Cooking bus comes to town

WHITEHILLS Primary School will be the venue for the ‘Healthier Scotland Cooking Bus’ over the course of this week.

If you have never seen a Cooking Bus in action before then you are in for a treat. This giant, hi-tech articulated lorry opens out into a spectacular purpose-built kitchen and classroom where qualified food teachers give pupils, teachers and the wider community a taste of quality cooking.

This Cooking Bus, funded by the Scottish Government as part of its Healthier Scotland programme and Food Standards Agency Scotland, is run by ‘Focus on Food’ the leading organisation to support the teaching of cooking in schools and communities across the UK.

The Healthier Scotland Cooking Bus is part of the Scottish Government’s efforts to improve the health of children and families in Scotland.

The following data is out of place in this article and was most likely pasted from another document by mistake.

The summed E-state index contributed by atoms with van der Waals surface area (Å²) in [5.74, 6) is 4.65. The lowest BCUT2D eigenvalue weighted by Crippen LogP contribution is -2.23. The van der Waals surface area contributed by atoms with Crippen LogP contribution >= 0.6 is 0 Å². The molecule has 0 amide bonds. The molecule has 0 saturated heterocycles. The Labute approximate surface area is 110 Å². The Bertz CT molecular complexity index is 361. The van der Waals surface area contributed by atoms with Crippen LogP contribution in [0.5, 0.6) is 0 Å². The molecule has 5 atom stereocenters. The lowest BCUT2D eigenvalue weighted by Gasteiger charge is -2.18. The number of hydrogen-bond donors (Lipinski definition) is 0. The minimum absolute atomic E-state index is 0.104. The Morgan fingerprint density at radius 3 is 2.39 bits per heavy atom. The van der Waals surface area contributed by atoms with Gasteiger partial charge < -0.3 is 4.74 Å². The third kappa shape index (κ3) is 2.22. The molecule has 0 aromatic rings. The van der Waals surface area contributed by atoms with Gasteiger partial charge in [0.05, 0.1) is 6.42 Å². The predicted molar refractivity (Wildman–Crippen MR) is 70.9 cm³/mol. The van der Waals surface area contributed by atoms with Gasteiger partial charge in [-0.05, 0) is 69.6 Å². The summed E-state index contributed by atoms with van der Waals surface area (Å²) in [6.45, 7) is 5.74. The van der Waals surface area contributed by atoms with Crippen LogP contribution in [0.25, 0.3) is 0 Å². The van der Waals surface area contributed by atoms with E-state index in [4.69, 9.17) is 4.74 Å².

As well as teaching cooking, nutrition and food safety and hygiene to pupils the bus will welcome mums, dads, guardians and carers and community groups on board to reach the wider community.

The core of all lessons will be hands-on cooking.

Shona Robison, Scottish Minister for Public Health, said: “The Cooking Bus is a fantastic way to teach children some of the basics about where our food comes from and how to cook healthy, tasty meals.

“Cooking doesn’t have to be complicated and that will be an important lesson for the young chefs on the Cooking Bus.

“As part of Scotland’s first ever national food and drink policy we are encouraging people to develop healthy eating habits that will benefit them for the rest of their lives.

“This, along with our joint action plan to improve diet and increase physical activity, will help to tackle the serious problem of obesity and invest in a healthier future for Scotland.”

Lydia Wilkie, assistant director of the Food Standards Agency, added: “This project will generate real enthusiasm about food in schools and communities.

“We are totally committed to engaging children, as early as possible, in understanding the link between food and health and preparing them to make informed choices about what the eat in the future.”